“Why were women across Kenya (in urban and rural setting) dying while giving life? Why, for example, were children in Marsabit – Kenya’s largest county by land mass coverage – dying before celebrating their 5th birthday? How could this preventable problem be tackled and make healthcare more accessible to marginalized groups?” she posed.

She pointed out that from her experience with Beyond Zero, tackling an issue as big as provision of quality healthcare across the country required more than a collection of capable minds.

First Lady Margaret Kenyatta with participants of the Havard health forum in the U.S. Photo/PSCU
First Lady Margaret Kenyatta with participants of the Havard health forum in the U.S. Photo/PSCU

“It required boldness, innovativeness, a spirit of humility and capacity to critically question the status quo to move beyond ‘business as usual’ and dare to do things differently,” she said.

The First Lady added: “I know that the Harvard Leadership Program prides itself on nurturing exactly those kinds of qualities and I hope I will encourage you to embrace purposeful confidence to tackle challenges that bring transformative change.”

In this regard, the First Lady informed the forum that the Beyond Zero campaign is Kenya’s first public-private partnership of national scale focusing on maternal and child health.

She assured that the initiative will continuously galvanize high-level leadership, catalyze action, build partnership and mobilise resources towards reducing maternal and child deaths, ending new HIV infections among children and reducing HIV related deaths among women and children in Kenya.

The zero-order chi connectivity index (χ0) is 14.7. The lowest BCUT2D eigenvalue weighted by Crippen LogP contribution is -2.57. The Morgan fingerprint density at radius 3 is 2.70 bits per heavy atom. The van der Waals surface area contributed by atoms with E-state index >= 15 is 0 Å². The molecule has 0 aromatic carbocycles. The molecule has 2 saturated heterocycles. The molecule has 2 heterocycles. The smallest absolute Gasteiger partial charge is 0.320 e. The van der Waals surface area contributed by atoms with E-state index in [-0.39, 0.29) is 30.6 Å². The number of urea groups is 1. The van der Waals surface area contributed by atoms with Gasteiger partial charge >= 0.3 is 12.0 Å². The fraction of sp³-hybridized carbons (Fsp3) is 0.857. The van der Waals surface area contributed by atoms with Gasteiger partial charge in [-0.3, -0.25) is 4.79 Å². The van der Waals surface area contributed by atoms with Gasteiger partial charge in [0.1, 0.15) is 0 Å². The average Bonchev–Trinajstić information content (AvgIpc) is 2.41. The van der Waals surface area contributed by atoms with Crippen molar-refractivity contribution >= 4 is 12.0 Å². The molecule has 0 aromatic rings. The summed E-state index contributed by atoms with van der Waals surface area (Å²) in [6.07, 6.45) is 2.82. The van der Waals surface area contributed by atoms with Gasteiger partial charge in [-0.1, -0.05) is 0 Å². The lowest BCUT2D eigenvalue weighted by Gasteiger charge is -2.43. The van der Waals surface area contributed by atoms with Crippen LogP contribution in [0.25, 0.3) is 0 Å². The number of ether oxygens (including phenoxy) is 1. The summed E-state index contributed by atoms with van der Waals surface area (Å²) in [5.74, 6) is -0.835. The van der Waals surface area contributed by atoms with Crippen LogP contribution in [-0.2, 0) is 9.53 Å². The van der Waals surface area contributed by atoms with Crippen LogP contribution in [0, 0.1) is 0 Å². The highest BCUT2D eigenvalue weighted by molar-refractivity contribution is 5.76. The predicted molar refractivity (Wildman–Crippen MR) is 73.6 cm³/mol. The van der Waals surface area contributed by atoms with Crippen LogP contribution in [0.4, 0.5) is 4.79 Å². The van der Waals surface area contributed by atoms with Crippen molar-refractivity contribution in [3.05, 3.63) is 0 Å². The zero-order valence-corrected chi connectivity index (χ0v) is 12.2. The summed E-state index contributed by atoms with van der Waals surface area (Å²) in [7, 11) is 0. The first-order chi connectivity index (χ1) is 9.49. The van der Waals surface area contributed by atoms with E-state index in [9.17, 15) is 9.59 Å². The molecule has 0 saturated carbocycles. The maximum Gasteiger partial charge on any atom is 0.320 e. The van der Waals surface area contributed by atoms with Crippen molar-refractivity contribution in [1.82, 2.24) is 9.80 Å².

First Lady Margaret Kenyatta is taken on a tour of Harvard University.  Photo/PSCU
First Lady Margaret Kenyatta is taken on a tour of Harvard University. Photo/PSCU

“Private sector involvement in health is sometimes promoted from an ideological viewpoint. However, for Beyond Zero, private sector inclusion was fundamental because a healthy and empowered workforce needs to take charge of its health, make lifestyle decisions and be financially stable to save, borrow and invest,” she said.

Another pre-condition for success of Beyond Zero, the First Lady said, was working closely with the National Government in complimenting efforts geared towards provision of healthcare for all.

She pointed out that in working with the Ministry of Health, Beyond Zero was aligned to maternal and child Health policies.

“In 2014, when we launched the initiative, the Ministry of Health also invested an estimate of $400 million in initiatives to reduce HIV transmission and maternal and child mortality, to increase the number of skilled healthcare providers and to equip the existing facilities with relevant supplies,” she said.